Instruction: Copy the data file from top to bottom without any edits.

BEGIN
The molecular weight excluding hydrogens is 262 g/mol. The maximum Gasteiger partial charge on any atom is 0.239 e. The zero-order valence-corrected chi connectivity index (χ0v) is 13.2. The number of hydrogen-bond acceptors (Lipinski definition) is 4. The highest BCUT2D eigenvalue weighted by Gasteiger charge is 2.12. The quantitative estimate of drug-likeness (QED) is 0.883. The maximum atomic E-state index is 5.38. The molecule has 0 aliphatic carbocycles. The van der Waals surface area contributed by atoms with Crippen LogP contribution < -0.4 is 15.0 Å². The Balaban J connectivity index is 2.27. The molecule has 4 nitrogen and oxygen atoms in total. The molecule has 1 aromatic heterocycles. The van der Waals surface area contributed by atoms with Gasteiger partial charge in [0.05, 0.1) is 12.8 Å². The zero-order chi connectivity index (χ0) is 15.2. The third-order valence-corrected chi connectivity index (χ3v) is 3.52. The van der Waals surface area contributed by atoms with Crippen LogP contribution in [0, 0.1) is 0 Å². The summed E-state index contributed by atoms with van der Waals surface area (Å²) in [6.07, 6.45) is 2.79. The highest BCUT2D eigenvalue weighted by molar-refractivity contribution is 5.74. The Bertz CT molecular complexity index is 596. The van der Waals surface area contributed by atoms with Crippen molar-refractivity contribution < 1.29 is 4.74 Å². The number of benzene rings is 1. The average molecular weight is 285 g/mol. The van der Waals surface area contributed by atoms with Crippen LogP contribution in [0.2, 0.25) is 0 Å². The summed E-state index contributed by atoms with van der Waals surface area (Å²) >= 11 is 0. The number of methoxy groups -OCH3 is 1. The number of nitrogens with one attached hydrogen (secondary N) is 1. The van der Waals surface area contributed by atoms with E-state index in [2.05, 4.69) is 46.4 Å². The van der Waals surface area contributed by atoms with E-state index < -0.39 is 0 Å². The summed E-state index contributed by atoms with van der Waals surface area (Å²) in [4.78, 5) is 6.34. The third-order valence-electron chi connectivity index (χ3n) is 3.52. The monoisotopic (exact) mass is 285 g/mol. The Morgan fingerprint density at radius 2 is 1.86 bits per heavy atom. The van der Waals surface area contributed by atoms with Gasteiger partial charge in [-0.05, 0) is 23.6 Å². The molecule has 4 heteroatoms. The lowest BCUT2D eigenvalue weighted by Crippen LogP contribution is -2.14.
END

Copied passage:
The molecular weight excluding hydrogens is 262 g/mol. The maximum Gasteiger partial charge on any atom is 0.239 e. The zero-order valence-corrected chi connectivity index (χ0v) is 13.2. The number of hydrogen-bond acceptors (Lipinski definition) is 4. The highest BCUT2D eigenvalue weighted by Gasteiger charge is 2.12. The quantitative estimate of drug-likeness (QED) is 0.883. The maximum atomic E-state index is 5.38. The molecule has 0 aliphatic carbocycles. The van der Waals surface area contributed by atoms with Crippen LogP contribution < -0.4 is 15.0 Å². The Balaban J connectivity index is 2.27. The molecule has 4 nitrogen and oxygen atoms in total. The molecule has 1 aromatic heterocycles. The van der Waals surface area contributed by atoms with Gasteiger partial charge in [0.05, 0.1) is 12.8 Å². The zero-order chi connectivity index (χ0) is 15.2. The third-order valence-corrected chi connectivity index (χ3v) is 3.52. The van der Waals surface area contributed by atoms with Crippen LogP contribution in [0, 0.1) is 0 Å². The summed E-state index contributed by atoms with van der Waals surface area (Å²) in [6.07, 6.45) is 2.79. The highest BCUT2D eigenvalue weighted by molar-refractivity contribution is 5.74. The Bertz CT molecular complexity index is 596. The van der Waals surface area contributed by atoms with Crippen molar-refractivity contribution < 1.29 is 4.74 Å². The number of benzene rings is 1. The average molecular weight is 285 g/mol. The van der Waals surface area contributed by atoms with Crippen LogP contribution in [0.2, 0.25) is 0 Å². The summed E-state index contributed by atoms with van der Waals surface area (Å²) >= 11 is 0. The number of methoxy groups -OCH3 is 1. The number of nitrogens with one attached hydrogen (secondary N) is 1. The van der Waals surface area contributed by atoms with E-state index in [2.05, 4.69) is 46.4 Å². The van der Waals surface area contributed by atoms with E-state index < -0.39 is 0 Å². The summed E-state index contributed by atoms with van der Waals surface area (Å²) in [4.78, 5) is 6.34. The third-order valence-electron chi connectivity index (χ3n) is 3.52. The monoisotopic (exact) mass is 285 g/mol. The Morgan fingerprint density at radius 2 is 1.86 bits per heavy atom. The van der Waals surface area contributed by atoms with Gasteiger partial charge in [-0.05, 0) is 23.6 Å². The molecule has 4 heteroatoms. The lowest BCUT2D eigenvalue weighted by Crippen LogP contribution is -2.14.